Conclusions: A nationwide stroke care register can be maintained with sufficient data quality to permit between-hospital performance benchmarking. Our experiences may serve as a model for other stroke registers while evaluating data quality.

  • 5.
    Söderholm, Anna
    et al.
    Umeå University, Faculty of Social Sciences, Department of Psychology.
    Söderberg, Anna
    Umeå University, Faculty of Medicine, Department of Nursing.
    Nordin, Steven
    Umeå University, Faculty of Social Sciences, Department of Psychology.
    The experience of living with sensory hyperreactivity: accessibility, financial security, and social relationships2011In: Health Care for Women International, ISSN 0739-9332, E-ISSN 1096-4665, Vol. 32, no 8, p. 686-707Article in journal (Refereed)
    Abstract [en]

    Odor intolerance is a frequently reported problem, predominantly among women. Our purpose was to illuminate how individuals living with sensory hyperreactivity (SHR; a form of odor intolerance) experience its impact on accessibility, financial security, and social relationships. Data were collected by having 12 women with SHR write descriptive texts. These texts were analyzed with qualitative content analysis. Six themes were identified: Being limited in participating in society, being forced to behave incompatibly with one’s personality, experiencing lack of understanding and respect from others, experiencing insecurity, being dependent on others, and being forced to choose between the plague and cholera.

  • 6.
    Söderholm, Anna
    et al.
    Umeå University, Faculty of Social Sciences, Department of Psychology.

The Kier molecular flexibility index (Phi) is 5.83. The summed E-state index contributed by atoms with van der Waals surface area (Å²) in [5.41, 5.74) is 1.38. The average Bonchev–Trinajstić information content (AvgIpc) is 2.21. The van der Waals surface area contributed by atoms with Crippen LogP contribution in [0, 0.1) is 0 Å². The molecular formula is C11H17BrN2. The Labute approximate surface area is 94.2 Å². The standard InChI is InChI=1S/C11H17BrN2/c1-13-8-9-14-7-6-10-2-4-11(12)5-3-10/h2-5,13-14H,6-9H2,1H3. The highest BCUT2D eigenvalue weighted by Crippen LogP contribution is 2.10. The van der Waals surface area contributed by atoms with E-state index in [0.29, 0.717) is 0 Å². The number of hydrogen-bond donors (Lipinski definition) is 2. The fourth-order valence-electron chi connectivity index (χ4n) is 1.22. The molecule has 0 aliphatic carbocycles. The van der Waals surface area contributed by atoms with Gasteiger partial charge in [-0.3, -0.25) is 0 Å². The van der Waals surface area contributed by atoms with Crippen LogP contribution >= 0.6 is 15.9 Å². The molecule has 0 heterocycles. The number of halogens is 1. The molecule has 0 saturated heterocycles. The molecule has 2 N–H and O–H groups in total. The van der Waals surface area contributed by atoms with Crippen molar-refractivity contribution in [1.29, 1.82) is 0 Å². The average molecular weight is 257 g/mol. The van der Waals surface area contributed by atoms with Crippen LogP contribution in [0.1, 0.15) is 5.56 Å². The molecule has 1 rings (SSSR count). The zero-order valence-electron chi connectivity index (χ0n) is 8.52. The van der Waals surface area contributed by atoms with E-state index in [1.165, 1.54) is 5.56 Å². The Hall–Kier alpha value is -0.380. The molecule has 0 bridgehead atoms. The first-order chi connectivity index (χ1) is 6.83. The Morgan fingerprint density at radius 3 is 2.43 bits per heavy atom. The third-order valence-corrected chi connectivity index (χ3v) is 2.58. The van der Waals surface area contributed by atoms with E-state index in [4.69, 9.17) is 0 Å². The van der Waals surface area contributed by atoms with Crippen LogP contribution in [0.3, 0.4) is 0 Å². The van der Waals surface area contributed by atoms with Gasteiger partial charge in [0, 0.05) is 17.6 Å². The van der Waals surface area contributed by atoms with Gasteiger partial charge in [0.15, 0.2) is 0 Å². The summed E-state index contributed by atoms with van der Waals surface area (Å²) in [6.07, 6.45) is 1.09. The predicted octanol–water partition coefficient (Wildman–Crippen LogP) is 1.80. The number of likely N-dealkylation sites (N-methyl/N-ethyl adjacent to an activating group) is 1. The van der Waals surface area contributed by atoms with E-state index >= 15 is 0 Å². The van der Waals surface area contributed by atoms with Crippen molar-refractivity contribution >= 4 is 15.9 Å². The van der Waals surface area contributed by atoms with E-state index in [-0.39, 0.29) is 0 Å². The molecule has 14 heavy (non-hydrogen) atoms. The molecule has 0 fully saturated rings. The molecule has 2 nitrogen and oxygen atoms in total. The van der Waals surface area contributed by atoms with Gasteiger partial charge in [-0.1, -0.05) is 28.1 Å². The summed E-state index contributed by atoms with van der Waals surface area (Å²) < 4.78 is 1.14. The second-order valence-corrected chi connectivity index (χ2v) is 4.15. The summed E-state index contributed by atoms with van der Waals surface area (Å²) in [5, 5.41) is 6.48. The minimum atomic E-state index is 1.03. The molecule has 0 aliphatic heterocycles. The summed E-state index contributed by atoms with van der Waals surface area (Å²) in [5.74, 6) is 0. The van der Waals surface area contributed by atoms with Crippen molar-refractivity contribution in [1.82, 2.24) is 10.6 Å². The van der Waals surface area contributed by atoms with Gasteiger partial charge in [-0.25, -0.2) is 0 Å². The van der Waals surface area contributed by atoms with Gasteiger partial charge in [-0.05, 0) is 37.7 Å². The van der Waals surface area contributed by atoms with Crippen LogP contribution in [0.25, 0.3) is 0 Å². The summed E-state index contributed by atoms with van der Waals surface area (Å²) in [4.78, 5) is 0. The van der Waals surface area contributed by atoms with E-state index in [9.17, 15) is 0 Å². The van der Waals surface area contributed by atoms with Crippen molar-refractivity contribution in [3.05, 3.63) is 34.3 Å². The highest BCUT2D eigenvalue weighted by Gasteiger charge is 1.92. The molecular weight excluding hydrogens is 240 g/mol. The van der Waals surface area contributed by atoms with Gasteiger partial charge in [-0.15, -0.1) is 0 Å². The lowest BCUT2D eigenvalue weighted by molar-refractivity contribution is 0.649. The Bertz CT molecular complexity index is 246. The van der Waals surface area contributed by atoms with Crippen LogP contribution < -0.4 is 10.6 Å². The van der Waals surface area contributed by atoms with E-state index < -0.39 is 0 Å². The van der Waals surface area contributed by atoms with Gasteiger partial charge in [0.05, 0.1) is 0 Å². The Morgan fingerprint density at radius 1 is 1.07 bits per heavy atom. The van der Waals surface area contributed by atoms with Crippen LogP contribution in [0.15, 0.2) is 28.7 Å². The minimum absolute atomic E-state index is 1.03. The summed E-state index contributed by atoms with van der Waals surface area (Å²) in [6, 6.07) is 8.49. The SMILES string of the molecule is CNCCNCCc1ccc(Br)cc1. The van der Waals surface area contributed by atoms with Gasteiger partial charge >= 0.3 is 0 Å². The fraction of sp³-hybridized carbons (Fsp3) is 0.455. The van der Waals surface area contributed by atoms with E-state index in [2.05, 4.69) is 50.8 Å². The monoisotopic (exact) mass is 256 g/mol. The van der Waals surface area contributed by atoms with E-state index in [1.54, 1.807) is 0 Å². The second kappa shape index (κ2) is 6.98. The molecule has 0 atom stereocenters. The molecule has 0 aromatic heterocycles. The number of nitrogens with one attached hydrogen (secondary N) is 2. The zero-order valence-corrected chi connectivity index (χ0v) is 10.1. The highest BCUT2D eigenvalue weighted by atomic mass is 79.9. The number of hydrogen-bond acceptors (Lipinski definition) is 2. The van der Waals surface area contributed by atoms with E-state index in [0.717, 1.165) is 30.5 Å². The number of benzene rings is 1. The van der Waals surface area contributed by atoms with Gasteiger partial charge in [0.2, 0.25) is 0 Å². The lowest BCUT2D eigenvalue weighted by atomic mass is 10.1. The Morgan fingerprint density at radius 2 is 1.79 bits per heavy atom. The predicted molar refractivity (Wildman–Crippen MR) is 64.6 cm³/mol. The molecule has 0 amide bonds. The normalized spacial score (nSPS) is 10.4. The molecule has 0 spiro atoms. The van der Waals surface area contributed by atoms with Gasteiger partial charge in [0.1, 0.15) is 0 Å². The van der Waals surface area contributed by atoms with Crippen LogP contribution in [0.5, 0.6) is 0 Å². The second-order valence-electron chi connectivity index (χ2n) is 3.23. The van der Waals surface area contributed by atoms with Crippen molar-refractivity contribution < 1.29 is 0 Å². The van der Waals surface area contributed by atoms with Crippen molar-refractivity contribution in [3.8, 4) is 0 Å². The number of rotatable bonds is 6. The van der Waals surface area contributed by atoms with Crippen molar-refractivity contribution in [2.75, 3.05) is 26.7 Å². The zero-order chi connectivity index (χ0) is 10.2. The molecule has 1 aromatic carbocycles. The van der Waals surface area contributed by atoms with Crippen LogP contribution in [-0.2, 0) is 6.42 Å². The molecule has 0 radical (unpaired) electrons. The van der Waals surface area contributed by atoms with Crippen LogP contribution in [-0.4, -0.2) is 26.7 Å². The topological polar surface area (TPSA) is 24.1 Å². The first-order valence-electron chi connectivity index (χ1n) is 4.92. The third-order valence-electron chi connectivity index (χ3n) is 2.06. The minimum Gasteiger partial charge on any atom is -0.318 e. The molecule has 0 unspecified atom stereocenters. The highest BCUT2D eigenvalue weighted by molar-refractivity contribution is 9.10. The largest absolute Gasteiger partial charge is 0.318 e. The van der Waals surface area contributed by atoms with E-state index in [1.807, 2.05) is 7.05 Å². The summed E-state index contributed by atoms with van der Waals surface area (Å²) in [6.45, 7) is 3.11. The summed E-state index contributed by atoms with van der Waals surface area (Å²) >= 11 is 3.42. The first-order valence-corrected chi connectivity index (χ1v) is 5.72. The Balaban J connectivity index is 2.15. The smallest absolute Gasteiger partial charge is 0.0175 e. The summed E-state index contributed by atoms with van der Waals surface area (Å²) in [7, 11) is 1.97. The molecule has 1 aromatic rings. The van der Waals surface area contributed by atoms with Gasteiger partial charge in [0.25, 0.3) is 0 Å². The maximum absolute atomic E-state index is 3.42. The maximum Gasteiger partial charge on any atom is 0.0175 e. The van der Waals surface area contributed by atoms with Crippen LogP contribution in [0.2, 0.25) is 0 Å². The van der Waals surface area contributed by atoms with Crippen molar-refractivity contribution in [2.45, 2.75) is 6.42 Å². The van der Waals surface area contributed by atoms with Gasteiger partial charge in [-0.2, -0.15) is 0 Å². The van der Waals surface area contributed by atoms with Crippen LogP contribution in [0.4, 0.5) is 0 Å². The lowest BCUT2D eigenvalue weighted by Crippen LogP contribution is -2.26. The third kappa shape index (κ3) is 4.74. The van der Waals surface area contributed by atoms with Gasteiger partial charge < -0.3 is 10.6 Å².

Öhman, Ann
    Umeå University, Faculty of Medicine, Department of Public Health and Clinical Medicine, Epidemiology and Global Health. Umeå University, Faculty of Social Sciences, Umeå Centre for Gender Studies (UCGS).
    Stenberg, Berndt
    Umeå University, Faculty of Medicine, Department of Public Health and Clinical Medicine, Medicine.
    Nordin, Steven
    Umeå University, Faculty of Social Sciences, Department of Psychology.
    Experience of living with nonspecific building-related symptoms2016In: Scandinavian Journal of Psychology, ISSN 0036-5564, E-ISSN 1467-9450, Vol. 57, no 5, p. 406-412Article in journal (Refereed)
    Abstract [en]

    Nonspecific building-related symptoms (NBRS) is a combination of general, skin and mucosal symptoms related to certain buildings. Despite high prevalence in the general population and severe symptomatology in certain cases there is no scientific documentation of quality of life in NBRS. The purpose of this study was to illuminate how individuals with NBRS experience daily life. Data were collected through descriptive, written texts and through telephone interviews with 11 individuals diagnosed with NBRS, and qualitative content analysis was conducted. Three main content areas were identified: (1) attitudes from the surrounding (categories: being questioned and lack of understanding from others; from zero to full support); (2) consequences (difficulties with daily activities; financial difficulties; affecting family and friends; emotional consequences); and (3) coping (learning to accept and finding solutions; avoiding; struggling; finding the positive; making one's home a sanctuary). As a conclusion, NBRS may affect several aspects of daily life, resulting in considerable alterations, limitations and emotional impact for the afflicted person and his/her family. Both environmental factors and attitudes from the surrounding can contribute to this impact on daily life. Strategies needed to cope with this impact may include both problem-focused and emotion-focused strategies, such as struggling, avoiding trigger factors and finding positive aspects.